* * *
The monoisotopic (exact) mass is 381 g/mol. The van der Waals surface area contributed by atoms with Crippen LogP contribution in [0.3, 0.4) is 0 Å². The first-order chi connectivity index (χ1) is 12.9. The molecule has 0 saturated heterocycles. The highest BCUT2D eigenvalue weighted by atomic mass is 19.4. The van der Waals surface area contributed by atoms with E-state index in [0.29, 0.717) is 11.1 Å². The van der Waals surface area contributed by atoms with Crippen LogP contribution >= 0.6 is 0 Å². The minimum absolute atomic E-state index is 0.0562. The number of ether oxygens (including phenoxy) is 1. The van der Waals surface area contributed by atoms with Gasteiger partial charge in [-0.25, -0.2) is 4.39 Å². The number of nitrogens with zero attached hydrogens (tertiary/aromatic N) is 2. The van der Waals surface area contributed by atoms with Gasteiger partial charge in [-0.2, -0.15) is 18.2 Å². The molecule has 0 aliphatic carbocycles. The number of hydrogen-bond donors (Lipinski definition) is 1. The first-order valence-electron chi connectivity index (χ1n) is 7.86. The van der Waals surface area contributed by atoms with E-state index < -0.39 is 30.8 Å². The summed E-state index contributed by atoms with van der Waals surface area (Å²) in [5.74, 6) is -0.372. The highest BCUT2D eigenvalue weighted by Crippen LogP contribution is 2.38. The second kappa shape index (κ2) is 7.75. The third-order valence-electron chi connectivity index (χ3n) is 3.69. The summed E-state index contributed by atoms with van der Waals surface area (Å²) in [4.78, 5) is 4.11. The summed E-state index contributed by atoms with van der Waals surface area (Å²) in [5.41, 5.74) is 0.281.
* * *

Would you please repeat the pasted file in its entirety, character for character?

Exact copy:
The monoisotopic (exact) mass is 381 g/mol. The van der Waals surface area contributed by atoms with Crippen LogP contribution in [0.3, 0.4) is 0 Å². The first-order chi connectivity index (χ1) is 12.9. The molecule has 0 saturated heterocycles. The highest BCUT2D eigenvalue weighted by atomic mass is 19.4. The van der Waals surface area contributed by atoms with E-state index in [0.29, 0.717) is 11.1 Å². The van der Waals surface area contributed by atoms with Crippen LogP contribution >= 0.6 is 0 Å². The minimum absolute atomic E-state index is 0.0562. The number of ether oxygens (including phenoxy) is 1. The van der Waals surface area contributed by atoms with Gasteiger partial charge in [-0.25, -0.2) is 4.39 Å². The number of nitrogens with zero attached hydrogens (tertiary/aromatic N) is 2. The van der Waals surface area contributed by atoms with Gasteiger partial charge in [-0.2, -0.15) is 18.2 Å². The molecule has 0 aliphatic carbocycles. The number of hydrogen-bond donors (Lipinski definition) is 1. The first-order valence-electron chi connectivity index (χ1n) is 7.86. The van der Waals surface area contributed by atoms with E-state index < -0.39 is 30.8 Å². The summed E-state index contributed by atoms with van der Waals surface area (Å²) in [5.74, 6) is -0.372. The highest BCUT2D eigenvalue weighted by Crippen LogP contribution is 2.38. The second kappa shape index (κ2) is 7.75. The third-order valence-electron chi connectivity index (χ3n) is 3.69. The summed E-state index contributed by atoms with van der Waals surface area (Å²) in [4.78, 5) is 4.11. The summed E-state index contributed by atoms with van der Waals surface area (Å²) in [5.41, 5.74) is 0.281.